AI: Creativity

David Musick (
Thu, 23 Jan 97 06:34:45 UT

Here's an excerpt from a message I sent to my father (who lives in
Switzerland). We are working on a science fiction book together, and right
now, we are basically brainstorming and discussing what we want to do with the
book. We are planning to have a very powerful artificially intelligent being
in the book, and we were discussing whether it would be creative, or would
depend on humans to come up with ideas for it. He said it would be totally
rational and non-creative, and I said that if it was so rational and had so
much knowledge, surely it would know about all the ways that have been
developed to make a computer creative (such as genetic algorithms), and would
use those methods and be creative itself. He countered that evolution and
genetic algorithms were not really creative since they were only fiddling
around with what was already *there*. He takes a sort of mystical slant on
things (although he is quite rational and highly intelligent; he's just had
some very strange experiences), so he is viewing creativity as something
beyond the physical world. My response follows:

My belief is that creativity is a physical process, and that our creative mind
is similar in many respects to our thinking mind. I also believe that the
processes of creativity (and also of consciousness), being physical processes,
can be carried out on a machine which humans build.

I believe creativity is inherent in the processes of variation and selection.
The variation is where newness comes in, and the selection is where only the
"good" patterns are retained. I believe a sort of variation and selection
happens in our minds during all of our thought processes, and I believe that
the state of mind that we call "creative" is one in which more radical
variation is happening.

You said that just fiddling around with what's already there is not creative,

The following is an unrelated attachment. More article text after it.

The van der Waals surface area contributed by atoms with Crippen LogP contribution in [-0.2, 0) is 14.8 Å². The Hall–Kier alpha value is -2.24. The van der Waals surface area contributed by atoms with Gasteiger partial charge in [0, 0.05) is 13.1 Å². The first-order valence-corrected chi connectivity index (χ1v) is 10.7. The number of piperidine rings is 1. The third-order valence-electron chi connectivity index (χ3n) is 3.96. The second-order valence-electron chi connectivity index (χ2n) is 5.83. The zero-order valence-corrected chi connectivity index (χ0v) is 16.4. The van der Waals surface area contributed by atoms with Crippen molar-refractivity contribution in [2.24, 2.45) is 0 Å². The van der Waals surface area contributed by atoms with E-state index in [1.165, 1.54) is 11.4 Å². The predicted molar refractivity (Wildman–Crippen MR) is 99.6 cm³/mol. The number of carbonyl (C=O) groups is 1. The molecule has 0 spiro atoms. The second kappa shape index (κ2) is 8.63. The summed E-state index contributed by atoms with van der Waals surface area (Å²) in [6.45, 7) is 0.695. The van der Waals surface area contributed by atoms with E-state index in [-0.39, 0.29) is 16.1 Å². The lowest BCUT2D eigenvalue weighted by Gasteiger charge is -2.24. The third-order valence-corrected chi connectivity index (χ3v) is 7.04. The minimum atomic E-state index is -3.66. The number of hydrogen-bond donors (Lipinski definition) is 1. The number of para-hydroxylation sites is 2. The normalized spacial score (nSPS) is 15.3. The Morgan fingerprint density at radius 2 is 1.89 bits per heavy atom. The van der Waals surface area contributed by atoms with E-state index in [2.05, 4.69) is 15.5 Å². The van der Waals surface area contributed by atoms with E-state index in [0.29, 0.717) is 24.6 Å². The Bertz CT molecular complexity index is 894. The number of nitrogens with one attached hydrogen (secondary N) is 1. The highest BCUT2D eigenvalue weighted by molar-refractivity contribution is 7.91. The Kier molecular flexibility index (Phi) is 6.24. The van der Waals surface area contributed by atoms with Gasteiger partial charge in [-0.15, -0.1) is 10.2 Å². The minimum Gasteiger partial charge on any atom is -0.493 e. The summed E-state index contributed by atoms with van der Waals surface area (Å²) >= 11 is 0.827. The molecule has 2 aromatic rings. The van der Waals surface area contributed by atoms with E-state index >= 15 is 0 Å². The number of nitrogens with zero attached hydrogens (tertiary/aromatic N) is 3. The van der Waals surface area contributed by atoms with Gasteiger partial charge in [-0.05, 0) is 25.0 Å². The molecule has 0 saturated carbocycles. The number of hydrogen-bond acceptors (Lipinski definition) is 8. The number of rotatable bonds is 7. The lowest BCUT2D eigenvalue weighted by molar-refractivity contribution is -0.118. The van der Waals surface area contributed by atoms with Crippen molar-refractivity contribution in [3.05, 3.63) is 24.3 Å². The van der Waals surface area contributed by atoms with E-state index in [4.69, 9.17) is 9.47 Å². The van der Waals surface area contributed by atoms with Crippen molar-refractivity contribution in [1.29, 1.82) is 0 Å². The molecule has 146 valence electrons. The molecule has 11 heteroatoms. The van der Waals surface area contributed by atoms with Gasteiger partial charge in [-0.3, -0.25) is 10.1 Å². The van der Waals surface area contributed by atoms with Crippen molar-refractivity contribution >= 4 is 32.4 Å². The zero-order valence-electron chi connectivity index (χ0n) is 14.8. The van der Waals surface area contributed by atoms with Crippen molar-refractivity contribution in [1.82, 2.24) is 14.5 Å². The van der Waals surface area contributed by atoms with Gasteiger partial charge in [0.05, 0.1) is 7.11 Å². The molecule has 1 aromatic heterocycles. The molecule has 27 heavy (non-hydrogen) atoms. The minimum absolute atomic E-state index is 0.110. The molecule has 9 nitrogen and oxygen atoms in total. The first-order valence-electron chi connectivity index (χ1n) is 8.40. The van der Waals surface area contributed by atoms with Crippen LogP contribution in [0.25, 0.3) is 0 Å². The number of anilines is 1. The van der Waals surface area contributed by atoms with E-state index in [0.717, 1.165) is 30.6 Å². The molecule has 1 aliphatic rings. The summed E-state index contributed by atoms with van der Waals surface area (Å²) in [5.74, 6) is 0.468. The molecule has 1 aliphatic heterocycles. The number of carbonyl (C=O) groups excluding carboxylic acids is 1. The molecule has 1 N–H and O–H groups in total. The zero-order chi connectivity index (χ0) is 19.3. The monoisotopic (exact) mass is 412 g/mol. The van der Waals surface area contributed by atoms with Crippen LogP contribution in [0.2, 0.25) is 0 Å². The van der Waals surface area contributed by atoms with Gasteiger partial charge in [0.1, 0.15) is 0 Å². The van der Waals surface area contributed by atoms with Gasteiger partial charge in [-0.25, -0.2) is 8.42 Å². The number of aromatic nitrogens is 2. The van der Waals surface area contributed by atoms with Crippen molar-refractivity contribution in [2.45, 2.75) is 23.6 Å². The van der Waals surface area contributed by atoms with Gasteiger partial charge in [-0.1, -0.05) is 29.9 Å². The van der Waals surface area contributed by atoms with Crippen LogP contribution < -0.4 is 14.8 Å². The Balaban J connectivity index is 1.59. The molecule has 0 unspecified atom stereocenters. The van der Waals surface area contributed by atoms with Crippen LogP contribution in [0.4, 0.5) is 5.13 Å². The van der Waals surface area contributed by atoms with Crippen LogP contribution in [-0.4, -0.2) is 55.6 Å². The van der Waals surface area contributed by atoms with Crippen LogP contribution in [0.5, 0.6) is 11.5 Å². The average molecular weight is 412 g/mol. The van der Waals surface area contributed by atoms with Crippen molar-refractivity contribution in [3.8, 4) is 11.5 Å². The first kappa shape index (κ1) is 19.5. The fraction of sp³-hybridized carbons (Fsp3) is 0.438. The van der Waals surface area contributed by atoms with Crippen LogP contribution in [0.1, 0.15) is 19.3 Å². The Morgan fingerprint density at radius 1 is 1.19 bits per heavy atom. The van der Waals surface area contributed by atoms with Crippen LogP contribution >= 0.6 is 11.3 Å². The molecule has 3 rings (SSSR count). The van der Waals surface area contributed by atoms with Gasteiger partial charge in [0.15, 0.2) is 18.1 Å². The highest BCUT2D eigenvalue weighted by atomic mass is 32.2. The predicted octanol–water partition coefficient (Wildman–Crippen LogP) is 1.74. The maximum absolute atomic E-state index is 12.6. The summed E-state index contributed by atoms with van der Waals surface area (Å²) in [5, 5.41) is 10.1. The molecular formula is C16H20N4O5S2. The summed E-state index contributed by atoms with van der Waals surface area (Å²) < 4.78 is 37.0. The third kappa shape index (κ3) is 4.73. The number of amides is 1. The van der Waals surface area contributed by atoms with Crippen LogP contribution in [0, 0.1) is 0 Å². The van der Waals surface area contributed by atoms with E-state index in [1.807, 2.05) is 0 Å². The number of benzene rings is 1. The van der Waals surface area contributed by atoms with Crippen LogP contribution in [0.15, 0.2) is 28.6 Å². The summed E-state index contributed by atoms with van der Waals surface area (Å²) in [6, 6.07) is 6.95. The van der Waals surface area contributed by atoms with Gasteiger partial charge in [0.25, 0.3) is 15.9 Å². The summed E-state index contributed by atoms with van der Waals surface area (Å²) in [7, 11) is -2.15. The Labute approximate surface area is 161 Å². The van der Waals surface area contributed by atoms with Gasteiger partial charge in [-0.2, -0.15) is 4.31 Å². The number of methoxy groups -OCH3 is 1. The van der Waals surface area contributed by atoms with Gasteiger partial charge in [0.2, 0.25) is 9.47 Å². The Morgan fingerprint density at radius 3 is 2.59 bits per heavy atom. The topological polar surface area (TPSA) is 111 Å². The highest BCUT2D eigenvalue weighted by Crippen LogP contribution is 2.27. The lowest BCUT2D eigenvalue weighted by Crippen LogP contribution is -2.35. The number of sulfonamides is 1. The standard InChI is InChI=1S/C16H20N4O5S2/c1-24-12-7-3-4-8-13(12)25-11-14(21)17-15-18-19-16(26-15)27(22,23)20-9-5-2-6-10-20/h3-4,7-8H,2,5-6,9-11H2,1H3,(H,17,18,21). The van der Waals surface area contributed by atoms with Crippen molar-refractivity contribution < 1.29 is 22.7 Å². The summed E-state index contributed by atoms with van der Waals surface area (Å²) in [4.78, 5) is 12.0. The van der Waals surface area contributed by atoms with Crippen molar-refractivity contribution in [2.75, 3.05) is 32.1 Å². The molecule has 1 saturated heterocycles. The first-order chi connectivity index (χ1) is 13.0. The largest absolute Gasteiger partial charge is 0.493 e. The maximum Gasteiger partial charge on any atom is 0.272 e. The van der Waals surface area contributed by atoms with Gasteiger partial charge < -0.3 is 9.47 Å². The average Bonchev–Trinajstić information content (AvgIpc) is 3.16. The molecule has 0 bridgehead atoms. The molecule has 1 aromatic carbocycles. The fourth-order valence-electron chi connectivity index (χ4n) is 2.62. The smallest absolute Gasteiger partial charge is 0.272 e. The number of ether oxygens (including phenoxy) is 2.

but is more like what intellectual thinking is. Creativity, according to you,
is when something entirely *new* is created. When I consider the various
creative ideas that people have come up with, and when I consider my
experiences with creativity, I realize that what was created was very related
to what had been worked on before. In other words, nothing *completely* new
was created; in every case of creativity I am aware of, the creation was
basically a rearrangement or revision of old ideas. Do you have any examples
where someone suddenly started getting creative ideas that were completely
unrelated to things they had thought of or experienced previously? Even if
there *are* /some/ examples, nearly all examples of human creativity are
basically modifications of already held ideas. Even the most creative of us
aren't all *that* original. We're all borrowing each other's ideas and our
own old ideas.

Of course, when one is *experiencing* the creative state, one is basically
open to anything, and the creative ideas just seem to come pouring in. During
the experience, there is no awareness that these ideas are simply
modifications of ideas one already had. The new ideas seem so fresh and
creative, but if they are analyzed later, one can see how various past
experiences and thinking helped shape the mind to be open to the creative
idea, and how nearly all of the elements in the idea are ones that one already
had in one's mind, and very little of the idea is actually *new*, except for
the particular *arrangement* of the elements of the idea.

So, it is certainly good advice to tell someone to relax their mind and
suspend thinking and critical judgement when they wish to enter a creative
state. This allows more radical ideas than usual to form before they are